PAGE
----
I do hope you have a lovely day, Miss C., and that, in your phone calls, you find your family all well and happy and looking forward to your visit that is quickly approaching! ~ Mame 🙂

  8. My English childhood Christmases were a bit different from most; Christmas Eve was for the Christmas story, read by my father from the Bible, then putting the baby in the manger in our nativity scene, and then to bed for a few hours before our parents got us up for Midnight Mass. We’d had the ‘proper’ presents for St Nicholas on 6th (because my mother was Dutch, and that’s how she was brought up), but we got a little something else because all the other children did. I can remember going with my parents as a very small child to deliver presents to all their friends on Christmas Eve, and seeing deer and rabbits in the headlights of the car, the dark and frosty landscape, and then the bright, welcoming doorways of our friends’ houses, the good smells of Christmas pouring out, the sound of carols on the radio. Now, I live a very different Christmas in tropical north Australia, but Christmas Eve is still my favourite part of the season. Dear Celi, may you have the Christmas you wish for, even if that is a non-celebration of the day. We each have the Christmases we need. I still need Midnight Mass, visiting friends, and the sound of carols on the radio…

  9. When my boys were probably 7 and 10, they decided to sleep in the living room so they could see Santa come down the chimney. My husband and I took turns wrapping in the bedroom (one had to be the lookout.) When they fell asleep, we tiptoed in with some presents. One of the boys moved and my husband dove behind the couch and I dove behind the chair. We didn’t get caught, but seeing our cat-like reflexes started one of those silent laughing moments. Hubby would peek around the couch to see if the coast was clear and seeing his face would start my laughing fits which would start his laughing fits. We finally got all the gifts under the tree but I don’t remember ever laughing that hard since.

  10. My Grandfather always got up very early in the morning when he and my grandmother stayed over at our farm. When I was around 5 or 6 I begged to sleep with him on Christmas Eve. After he went to sleep ( or so I thought) I tied a string from his toe to mine thinking he would wake me up early and I could peek at what Santa had brought (before my 2 older sisters). You all know how this story ends. Lol. The string was untied and I slept way past dawn. I was mad at my Grandpa all Christmas day! 😊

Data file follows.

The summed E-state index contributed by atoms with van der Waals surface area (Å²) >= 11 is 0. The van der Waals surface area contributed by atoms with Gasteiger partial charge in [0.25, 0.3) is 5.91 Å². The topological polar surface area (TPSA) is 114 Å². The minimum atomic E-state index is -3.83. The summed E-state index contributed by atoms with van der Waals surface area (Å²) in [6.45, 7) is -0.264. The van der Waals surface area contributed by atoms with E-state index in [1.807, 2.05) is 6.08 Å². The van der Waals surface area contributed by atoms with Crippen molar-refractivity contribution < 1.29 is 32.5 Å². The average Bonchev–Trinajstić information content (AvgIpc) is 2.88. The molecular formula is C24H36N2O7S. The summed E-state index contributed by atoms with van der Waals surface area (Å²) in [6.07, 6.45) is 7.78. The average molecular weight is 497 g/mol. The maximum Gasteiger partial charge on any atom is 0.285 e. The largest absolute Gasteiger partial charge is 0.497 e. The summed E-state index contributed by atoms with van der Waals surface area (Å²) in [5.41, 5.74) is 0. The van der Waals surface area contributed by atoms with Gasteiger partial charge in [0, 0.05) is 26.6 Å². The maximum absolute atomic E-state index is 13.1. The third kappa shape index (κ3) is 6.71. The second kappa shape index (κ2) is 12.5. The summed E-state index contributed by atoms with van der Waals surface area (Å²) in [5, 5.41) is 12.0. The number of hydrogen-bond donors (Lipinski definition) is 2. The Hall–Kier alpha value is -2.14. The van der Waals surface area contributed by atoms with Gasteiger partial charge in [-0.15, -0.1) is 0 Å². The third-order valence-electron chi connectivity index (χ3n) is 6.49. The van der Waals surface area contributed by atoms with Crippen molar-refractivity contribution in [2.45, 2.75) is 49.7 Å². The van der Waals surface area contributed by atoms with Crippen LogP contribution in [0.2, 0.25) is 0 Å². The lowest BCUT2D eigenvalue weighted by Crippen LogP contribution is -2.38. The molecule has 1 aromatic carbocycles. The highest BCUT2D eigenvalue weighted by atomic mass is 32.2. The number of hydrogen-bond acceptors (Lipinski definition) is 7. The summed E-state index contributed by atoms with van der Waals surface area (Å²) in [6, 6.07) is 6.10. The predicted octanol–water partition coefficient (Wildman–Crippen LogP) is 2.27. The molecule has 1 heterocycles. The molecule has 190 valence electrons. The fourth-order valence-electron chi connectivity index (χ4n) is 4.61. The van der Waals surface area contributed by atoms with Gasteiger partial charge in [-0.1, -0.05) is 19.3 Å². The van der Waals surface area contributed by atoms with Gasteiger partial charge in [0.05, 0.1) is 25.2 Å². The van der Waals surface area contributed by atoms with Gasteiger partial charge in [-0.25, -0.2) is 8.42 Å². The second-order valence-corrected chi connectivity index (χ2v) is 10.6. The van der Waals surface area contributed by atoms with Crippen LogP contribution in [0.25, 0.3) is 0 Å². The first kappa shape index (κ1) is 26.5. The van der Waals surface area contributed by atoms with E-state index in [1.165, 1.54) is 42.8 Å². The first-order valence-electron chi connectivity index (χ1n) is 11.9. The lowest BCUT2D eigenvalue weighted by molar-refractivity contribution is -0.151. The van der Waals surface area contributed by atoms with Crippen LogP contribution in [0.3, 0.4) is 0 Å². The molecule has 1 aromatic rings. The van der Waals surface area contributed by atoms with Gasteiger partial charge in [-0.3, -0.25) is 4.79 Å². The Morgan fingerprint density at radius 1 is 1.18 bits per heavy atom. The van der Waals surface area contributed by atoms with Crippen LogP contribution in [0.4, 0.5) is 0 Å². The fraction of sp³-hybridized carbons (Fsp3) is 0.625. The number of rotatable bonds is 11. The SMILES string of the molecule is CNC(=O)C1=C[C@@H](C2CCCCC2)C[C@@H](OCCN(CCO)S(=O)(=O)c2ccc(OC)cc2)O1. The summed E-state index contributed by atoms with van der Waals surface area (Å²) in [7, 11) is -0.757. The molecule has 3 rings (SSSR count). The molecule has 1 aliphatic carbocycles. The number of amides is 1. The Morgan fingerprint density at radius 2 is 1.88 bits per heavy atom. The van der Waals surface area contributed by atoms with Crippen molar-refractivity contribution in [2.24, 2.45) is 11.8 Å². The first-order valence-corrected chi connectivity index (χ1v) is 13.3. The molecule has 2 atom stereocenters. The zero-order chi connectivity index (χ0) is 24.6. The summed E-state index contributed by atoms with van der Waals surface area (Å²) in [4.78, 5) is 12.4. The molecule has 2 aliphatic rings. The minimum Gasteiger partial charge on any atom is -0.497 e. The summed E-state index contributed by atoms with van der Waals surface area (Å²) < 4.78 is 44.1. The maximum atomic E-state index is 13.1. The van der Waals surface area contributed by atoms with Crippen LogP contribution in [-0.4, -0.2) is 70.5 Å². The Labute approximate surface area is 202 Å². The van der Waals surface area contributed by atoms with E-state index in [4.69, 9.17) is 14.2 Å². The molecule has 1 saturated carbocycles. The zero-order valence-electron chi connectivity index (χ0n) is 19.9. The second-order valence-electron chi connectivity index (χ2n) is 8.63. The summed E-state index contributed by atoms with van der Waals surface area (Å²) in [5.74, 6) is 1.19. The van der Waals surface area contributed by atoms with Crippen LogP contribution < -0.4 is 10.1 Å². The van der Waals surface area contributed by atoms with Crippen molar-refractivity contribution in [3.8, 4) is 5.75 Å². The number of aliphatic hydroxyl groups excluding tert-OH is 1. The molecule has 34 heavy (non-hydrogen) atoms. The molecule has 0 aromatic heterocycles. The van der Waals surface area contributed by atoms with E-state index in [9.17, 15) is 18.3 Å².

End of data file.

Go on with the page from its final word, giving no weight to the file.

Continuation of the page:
11. Hey, hey, it started raining during the night 🙂 I had my shower outside this morning. The two (ginger) cats have been taking all telephonic complaints – denying any knowledge or relationship with me, the dog is in her kennel with a menstrual migraine, paws over her eyes 🙂 My childhood christmasses were wonderful with all the trimmings and too much food and lots of surprises opened early on Christmas morning. I agree it takes a child or two to make the day special. I have just made a large pot of coffee and have opened a packet of Woollies mince pies, my only concession, alone in my Christmas free zone. Laura

  12. Now that we’re empty-nesters Christmas morning is quiet and mellow. I slept in an extra hour this morning (my gift to myself). Even though the animals aren’t aware that it’s a holiday, I give them treats. Because, why not?
    Wishing you a pleasant Christmas day!

  13. Oops! I think my ‘story’ comment is in the spam bucket… I hope the pigs do not eat it. I put a link in it to a p-ost on my blog.

  14. Today is about survival. My son is deployed to the middle east and is greatly missed. But he is alive and safe and that is the best gift of all. One year when he was almost 7 he started crying because he felt we had too many gifts under the tree. He said, “We have too much”. When I asked him how we should fix this he said he wanted to be Santa for kids who didn’t have as much as we did. It was profound and humbling. We went shopping the next day and both my kids picked out toys to be dropped off for Toys for Tots. He has a deep soul, that boy of mine.

  15. I was 6 the year I began to believe in Santa Claus. We had no money for a tree, in another new state (military family) and just the 4 of us set off in the dark to see if we could find a tree small enough for dad to cut down himself in the woods. He gave it his all but no trees could be cut down with a pocket knife. As mom carried my baby sister into the dark porch then into front door with dad leading the way, I saw a shadow. Scared me at first. Then I asked my parents if they saw it. Finally turning on a light, we all discovered a lovely small tree standing there. I knew Santa had left if for us. I even had a gift that year that was under the tree on Christmas morning. There were no ornaments as the neighbors brought us a nice fat chicken for Christmas dinner. I learned the true meaning of Christmas that year. That there is goodness in a hard world.